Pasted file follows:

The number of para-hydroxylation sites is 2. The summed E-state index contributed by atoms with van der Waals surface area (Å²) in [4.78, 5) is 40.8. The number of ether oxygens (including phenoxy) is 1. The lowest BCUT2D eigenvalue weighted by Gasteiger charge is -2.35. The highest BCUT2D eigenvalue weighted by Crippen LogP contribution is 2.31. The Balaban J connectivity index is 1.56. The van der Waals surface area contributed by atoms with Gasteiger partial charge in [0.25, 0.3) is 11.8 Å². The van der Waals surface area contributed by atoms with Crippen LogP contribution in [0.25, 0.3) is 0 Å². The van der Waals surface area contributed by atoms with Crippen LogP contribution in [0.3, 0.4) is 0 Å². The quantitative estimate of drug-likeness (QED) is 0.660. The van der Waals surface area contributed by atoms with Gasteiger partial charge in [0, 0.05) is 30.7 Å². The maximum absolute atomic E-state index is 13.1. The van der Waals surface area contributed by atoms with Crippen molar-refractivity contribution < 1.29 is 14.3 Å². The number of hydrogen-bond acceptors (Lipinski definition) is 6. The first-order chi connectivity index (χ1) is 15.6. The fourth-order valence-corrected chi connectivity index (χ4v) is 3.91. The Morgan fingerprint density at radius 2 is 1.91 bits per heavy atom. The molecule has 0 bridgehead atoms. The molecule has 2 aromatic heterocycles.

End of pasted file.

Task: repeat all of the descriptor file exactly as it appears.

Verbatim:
The number of para-hydroxylation sites is 2. The summed E-state index contributed by atoms with van der Waals surface area (Å²) in [4.78, 5) is 40.8. The number of ether oxygens (including phenoxy) is 1. The lowest BCUT2D eigenvalue weighted by Gasteiger charge is -2.35. The highest BCUT2D eigenvalue weighted by Crippen LogP contribution is 2.31. The Balaban J connectivity index is 1.56. The van der Waals surface area contributed by atoms with Gasteiger partial charge in [0.25, 0.3) is 11.8 Å². The van der Waals surface area contributed by atoms with Crippen LogP contribution in [0.25, 0.3) is 0 Å². The van der Waals surface area contributed by atoms with Crippen LogP contribution in [0.3, 0.4) is 0 Å². The quantitative estimate of drug-likeness (QED) is 0.660. The van der Waals surface area contributed by atoms with Gasteiger partial charge in [0, 0.05) is 30.7 Å². The maximum absolute atomic E-state index is 13.1. The van der Waals surface area contributed by atoms with Crippen molar-refractivity contribution < 1.29 is 14.3 Å². The number of hydrogen-bond acceptors (Lipinski definition) is 6. The first-order chi connectivity index (χ1) is 15.6. The fourth-order valence-corrected chi connectivity index (χ4v) is 3.91. The Morgan fingerprint density at radius 2 is 1.91 bits per heavy atom. The molecule has 0 bridgehead atoms. The molecule has 2 aromatic heterocycles.